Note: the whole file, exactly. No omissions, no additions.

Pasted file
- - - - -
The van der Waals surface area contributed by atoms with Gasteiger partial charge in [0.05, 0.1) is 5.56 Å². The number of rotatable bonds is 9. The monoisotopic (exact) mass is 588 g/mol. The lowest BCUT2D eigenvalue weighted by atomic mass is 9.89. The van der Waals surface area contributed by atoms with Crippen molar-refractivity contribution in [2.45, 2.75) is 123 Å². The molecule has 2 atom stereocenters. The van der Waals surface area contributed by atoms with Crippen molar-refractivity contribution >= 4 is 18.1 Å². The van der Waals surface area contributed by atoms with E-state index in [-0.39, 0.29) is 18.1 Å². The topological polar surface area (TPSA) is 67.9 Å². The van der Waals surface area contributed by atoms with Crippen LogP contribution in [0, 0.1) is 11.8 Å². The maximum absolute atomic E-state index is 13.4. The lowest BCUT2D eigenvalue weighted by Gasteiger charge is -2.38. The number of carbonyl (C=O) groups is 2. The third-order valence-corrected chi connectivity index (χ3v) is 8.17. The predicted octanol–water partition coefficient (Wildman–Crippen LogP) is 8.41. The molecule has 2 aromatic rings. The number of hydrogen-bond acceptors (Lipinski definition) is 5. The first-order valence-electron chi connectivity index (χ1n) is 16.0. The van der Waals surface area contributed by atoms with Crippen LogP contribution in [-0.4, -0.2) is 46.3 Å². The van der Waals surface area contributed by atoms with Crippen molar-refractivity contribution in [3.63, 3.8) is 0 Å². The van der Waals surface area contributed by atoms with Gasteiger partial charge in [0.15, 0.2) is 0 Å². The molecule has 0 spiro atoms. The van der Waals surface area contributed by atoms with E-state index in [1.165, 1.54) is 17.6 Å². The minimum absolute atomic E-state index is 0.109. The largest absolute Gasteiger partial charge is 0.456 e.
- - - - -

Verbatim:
The van der Waals surface area contributed by atoms with Gasteiger partial charge in [0.05, 0.1) is 5.56 Å². The number of rotatable bonds is 9. The monoisotopic (exact) mass is 588 g/mol. The lowest BCUT2D eigenvalue weighted by atomic mass is 9.89. The van der Waals surface area contributed by atoms with Crippen molar-refractivity contribution in [2.45, 2.75) is 123 Å². The molecule has 2 atom stereocenters. The van der Waals surface area contributed by atoms with Crippen molar-refractivity contribution >= 4 is 18.1 Å². The van der Waals surface area contributed by atoms with E-state index in [-0.39, 0.29) is 18.1 Å². The topological polar surface area (TPSA) is 67.9 Å². The van der Waals surface area contributed by atoms with Crippen LogP contribution in [0, 0.1) is 11.8 Å². The maximum absolute atomic E-state index is 13.4. The lowest BCUT2D eigenvalue weighted by Gasteiger charge is -2.38. The number of carbonyl (C=O) groups is 2. The third-order valence-corrected chi connectivity index (χ3v) is 8.17. The predicted octanol–water partition coefficient (Wildman–Crippen LogP) is 8.41. The molecule has 2 aromatic rings. The number of hydrogen-bond acceptors (Lipinski definition) is 5. The first-order valence-electron chi connectivity index (χ1n) is 16.0. The van der Waals surface area contributed by atoms with Crippen LogP contribution in [-0.4, -0.2) is 46.3 Å². The van der Waals surface area contributed by atoms with Crippen molar-refractivity contribution in [3.63, 3.8) is 0 Å². The van der Waals surface area contributed by atoms with Gasteiger partial charge in [0.15, 0.2) is 0 Å². The molecule has 0 spiro atoms. The van der Waals surface area contributed by atoms with E-state index in [1.165, 1.54) is 17.6 Å². The minimum absolute atomic E-state index is 0.109. The largest absolute Gasteiger partial charge is 0.456 e.